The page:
Sunak makes attack the best form of defence

Sunak gave a speech at the Scottish Conservatives Conference where he talked about cutting tax for every worker in Britain

They're bad, we're good. That, in a nutshell, is the simplicity of election tactics from political parties.

Brand your opponents as the ones who will plunge the country into darkness and despair, and present your party as the saviours, leading the nation to the sunlit uplands.

Attack, attack, attack. It may be crude, but it has been proven to work in election after election. Present your positive vision, yes, but then 'go negative' as political operatives say.

Which is pretty much what we heard from the Prime Minister today at the Scottish Tory conference in Aberdeen.

Here's a flavour of that from Rishi Sunak's speech today: "It is the Scottish Conservatives who are opposing the SNP making Scotland the most taxed part of the United Kingdom. While the Conservative government is cutting tax for every worker in Britain, the Nationalists are raising tax on everyone who earns more than £28,000 a year."

He added: "And it is only the Scottish Conservatives who are defending our energy security, and the thousands of jobs here in the North East that depend on the oil and gas sector. A vote for anyone else is a vote to shut down this industry."

Now the SNP would argue that they have put up income tax in Scotland for the better off to pay for better public services.And they would say they are the true champions of the oil and gas industry with their plans for what they call a 'just transition' - away from hydrocarbons to green energy.

We've already heard attacks - that word again - on the Tories from Humza Yousaf and his colleagues, and we can expect more to come.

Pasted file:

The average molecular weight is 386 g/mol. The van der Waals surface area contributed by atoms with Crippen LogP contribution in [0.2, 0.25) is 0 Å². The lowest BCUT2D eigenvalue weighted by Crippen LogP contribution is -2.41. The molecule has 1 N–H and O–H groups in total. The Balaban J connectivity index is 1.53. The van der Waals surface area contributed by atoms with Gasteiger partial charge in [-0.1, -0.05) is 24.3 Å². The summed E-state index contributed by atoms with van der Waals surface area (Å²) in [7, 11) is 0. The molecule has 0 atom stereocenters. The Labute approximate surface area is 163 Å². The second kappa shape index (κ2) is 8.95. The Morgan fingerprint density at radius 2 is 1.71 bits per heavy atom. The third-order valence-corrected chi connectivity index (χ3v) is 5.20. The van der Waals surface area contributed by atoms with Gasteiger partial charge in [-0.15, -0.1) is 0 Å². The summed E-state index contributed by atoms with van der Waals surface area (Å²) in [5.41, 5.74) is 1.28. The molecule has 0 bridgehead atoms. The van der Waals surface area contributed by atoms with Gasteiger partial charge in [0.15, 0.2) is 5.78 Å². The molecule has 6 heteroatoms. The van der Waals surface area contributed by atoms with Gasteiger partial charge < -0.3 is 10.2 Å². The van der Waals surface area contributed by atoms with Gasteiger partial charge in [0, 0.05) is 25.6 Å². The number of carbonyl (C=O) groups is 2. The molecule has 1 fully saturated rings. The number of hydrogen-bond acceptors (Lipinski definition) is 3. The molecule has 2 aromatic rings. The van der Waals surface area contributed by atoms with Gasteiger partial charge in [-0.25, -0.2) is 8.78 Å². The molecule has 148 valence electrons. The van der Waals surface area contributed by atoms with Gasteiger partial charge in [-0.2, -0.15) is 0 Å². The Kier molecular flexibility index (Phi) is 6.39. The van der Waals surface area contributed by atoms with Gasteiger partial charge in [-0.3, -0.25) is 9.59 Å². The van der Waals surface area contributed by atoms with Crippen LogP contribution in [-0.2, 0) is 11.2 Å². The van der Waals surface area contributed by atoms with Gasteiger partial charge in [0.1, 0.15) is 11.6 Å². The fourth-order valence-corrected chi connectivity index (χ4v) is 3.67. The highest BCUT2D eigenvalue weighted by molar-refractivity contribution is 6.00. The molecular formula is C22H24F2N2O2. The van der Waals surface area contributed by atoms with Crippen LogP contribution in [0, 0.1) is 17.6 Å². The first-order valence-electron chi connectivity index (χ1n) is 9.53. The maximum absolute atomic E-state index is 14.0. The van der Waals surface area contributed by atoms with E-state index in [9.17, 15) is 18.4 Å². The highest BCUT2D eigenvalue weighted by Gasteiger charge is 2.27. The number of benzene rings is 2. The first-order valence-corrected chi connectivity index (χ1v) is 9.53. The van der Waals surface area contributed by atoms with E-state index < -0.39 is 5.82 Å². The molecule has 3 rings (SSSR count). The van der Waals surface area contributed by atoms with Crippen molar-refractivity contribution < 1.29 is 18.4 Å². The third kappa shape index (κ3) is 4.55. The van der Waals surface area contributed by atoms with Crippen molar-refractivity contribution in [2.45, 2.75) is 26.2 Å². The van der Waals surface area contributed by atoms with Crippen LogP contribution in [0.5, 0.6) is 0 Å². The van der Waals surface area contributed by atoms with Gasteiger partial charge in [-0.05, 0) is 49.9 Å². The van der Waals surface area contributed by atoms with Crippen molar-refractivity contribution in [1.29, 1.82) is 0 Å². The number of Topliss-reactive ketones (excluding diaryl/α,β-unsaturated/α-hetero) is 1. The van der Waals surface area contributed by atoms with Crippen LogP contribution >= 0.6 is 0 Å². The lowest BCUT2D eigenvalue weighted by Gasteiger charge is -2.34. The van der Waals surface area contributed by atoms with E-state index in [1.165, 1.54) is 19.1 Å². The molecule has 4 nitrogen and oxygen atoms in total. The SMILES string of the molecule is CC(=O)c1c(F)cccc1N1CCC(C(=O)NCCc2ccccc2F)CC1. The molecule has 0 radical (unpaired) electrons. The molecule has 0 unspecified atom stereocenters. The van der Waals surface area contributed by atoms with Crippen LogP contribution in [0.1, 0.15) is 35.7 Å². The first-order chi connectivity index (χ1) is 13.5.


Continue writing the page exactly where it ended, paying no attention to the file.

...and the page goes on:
Likewise Labour will attack (yes, you get the idea) the Conservatives at Westminster and the SNP in Holyrood, claiming Scotland has been let down by her two governments.

The Prime Minister's aim today was to attack and to open up differences between his party and Labour and the SNP.

So on tax, he claimed the Tories cut taxes. They have recently, but as Paul Johnson of the Institute for Fiscal Studies has shown taxation is at an all-time high

And it is true that the SNP has put up income taxes for higher earners, beyond the levels south of the Border, creating a differential across the Scotland-England border in the heart of our region.

That does create a substantial difference between the SNP and the Conservatives, which might be widened after the UK budget on Tuesday.

Today there was a clear hint from the Prime Minister - and from Scottish Secretary and Dumfries and Galloway MP Alister Jack - that if there are tax cuts it will be through National Insurance, not income tax.


Because National Insurance cuts apply north and south of the Border.

Rishi Sunak even called the cuts that came in in the new year "a Union tax cut" to emphasise the point.

During a question and answer session with journalists the PM also said that Mr Jack had been a strong advocate of this in the cabinet.

Mr Jack added he had "made that point to the Chancellor". And I understand that Mr Jack has also urged Jeremy Hunt to do the same next Tuesday.

So if there are to be tax cuts - and there is a pre-election political imperative for the Tories to do that even if it puts pressure on public finances and will be paid for by cuts elsewhere - they will be in National Insurance.

It will be presented not only as a 'Union tax cut' but a cut in what the Prime Minister described National Insurance as - a tax on jobs.

A by-product, which the Tories rather enjoy as it increased pressure on the SNP, is that an NI cut results in no extra money for the Scottish government, whereas an income tax cut would mean extra cash, under the complicated funding system for devolution.So far, so much the SNP v Labour fight.

What of Labour?

Labour in Scotland is now against any income tax rises. And in the UK it has, generally, accepted what the Tory government has done -fearing that the Tories would attack (yes) Keir Starmer as a tax-raising Prime Minister in waiting.

We'll have to wait to see what Labour says on budget day, though there will without a doubt be fierce criticism (let's use a different word) of the Tories.

When the dust settles on the budget, and we have a clearer idea of when the election will be, we might possibly learn if attack is the best form of defence.

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